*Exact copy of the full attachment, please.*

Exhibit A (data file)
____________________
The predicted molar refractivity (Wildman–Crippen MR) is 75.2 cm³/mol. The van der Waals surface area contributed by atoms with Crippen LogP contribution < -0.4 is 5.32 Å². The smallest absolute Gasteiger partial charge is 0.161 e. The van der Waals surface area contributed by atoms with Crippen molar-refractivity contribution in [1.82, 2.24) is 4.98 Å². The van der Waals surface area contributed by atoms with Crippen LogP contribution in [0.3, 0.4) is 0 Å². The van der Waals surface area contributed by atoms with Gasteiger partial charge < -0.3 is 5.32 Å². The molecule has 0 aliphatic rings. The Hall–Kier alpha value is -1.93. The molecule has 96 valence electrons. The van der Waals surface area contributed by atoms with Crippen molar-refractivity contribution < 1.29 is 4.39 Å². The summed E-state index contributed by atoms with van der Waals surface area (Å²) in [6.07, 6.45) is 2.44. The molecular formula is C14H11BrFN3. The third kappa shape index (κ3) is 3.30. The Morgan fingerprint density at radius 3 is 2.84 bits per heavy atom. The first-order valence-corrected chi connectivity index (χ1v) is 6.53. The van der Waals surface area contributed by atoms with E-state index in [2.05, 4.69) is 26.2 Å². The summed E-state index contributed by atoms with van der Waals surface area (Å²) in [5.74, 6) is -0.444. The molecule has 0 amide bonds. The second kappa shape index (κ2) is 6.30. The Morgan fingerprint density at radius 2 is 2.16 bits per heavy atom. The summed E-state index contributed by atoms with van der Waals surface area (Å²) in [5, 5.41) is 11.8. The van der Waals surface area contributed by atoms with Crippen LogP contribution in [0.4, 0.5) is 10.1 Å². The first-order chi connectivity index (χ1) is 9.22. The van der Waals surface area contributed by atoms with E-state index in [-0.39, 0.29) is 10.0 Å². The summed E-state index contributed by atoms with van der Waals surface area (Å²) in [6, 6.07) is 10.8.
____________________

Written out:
The predicted molar refractivity (Wildman–Crippen MR) is 75.2 cm³/mol. The van der Waals surface area contributed by atoms with Crippen LogP contribution < -0.4 is 5.32 Å². The smallest absolute Gasteiger partial charge is 0.161 e. The van der Waals surface area contributed by atoms with Crippen molar-refractivity contribution in [1.82, 2.24) is 4.98 Å². The van der Waals surface area contributed by atoms with Crippen LogP contribution in [0.3, 0.4) is 0 Å². The van der Waals surface area contributed by atoms with Gasteiger partial charge < -0.3 is 5.32 Å². The molecule has 0 aliphatic rings. The Hall–Kier alpha value is -1.93. The molecule has 96 valence electrons. The van der Waals surface area contributed by atoms with Crippen molar-refractivity contribution < 1.29 is 4.39 Å². The summed E-state index contributed by atoms with van der Waals surface area (Å²) in [6.07, 6.45) is 2.44. The molecular formula is C14H11BrFN3. The third kappa shape index (κ3) is 3.30. The Morgan fingerprint density at radius 3 is 2.84 bits per heavy atom. The first-order valence-corrected chi connectivity index (χ1v) is 6.53. The van der Waals surface area contributed by atoms with E-state index in [2.05, 4.69) is 26.2 Å². The summed E-state index contributed by atoms with van der Waals surface area (Å²) in [5.74, 6) is -0.444. The molecule has 0 amide bonds. The second kappa shape index (κ2) is 6.30. The Morgan fingerprint density at radius 2 is 2.16 bits per heavy atom. The summed E-state index contributed by atoms with van der Waals surface area (Å²) in [5, 5.41) is 11.8. The van der Waals surface area contributed by atoms with Crippen LogP contribution in [0.4, 0.5) is 10.1 Å². The first-order chi connectivity index (χ1) is 9.22. The van der Waals surface area contributed by atoms with E-state index in [-0.39, 0.29) is 10.0 Å². The summed E-state index contributed by atoms with van der Waals surface area (Å²) in [6, 6.07) is 10.8.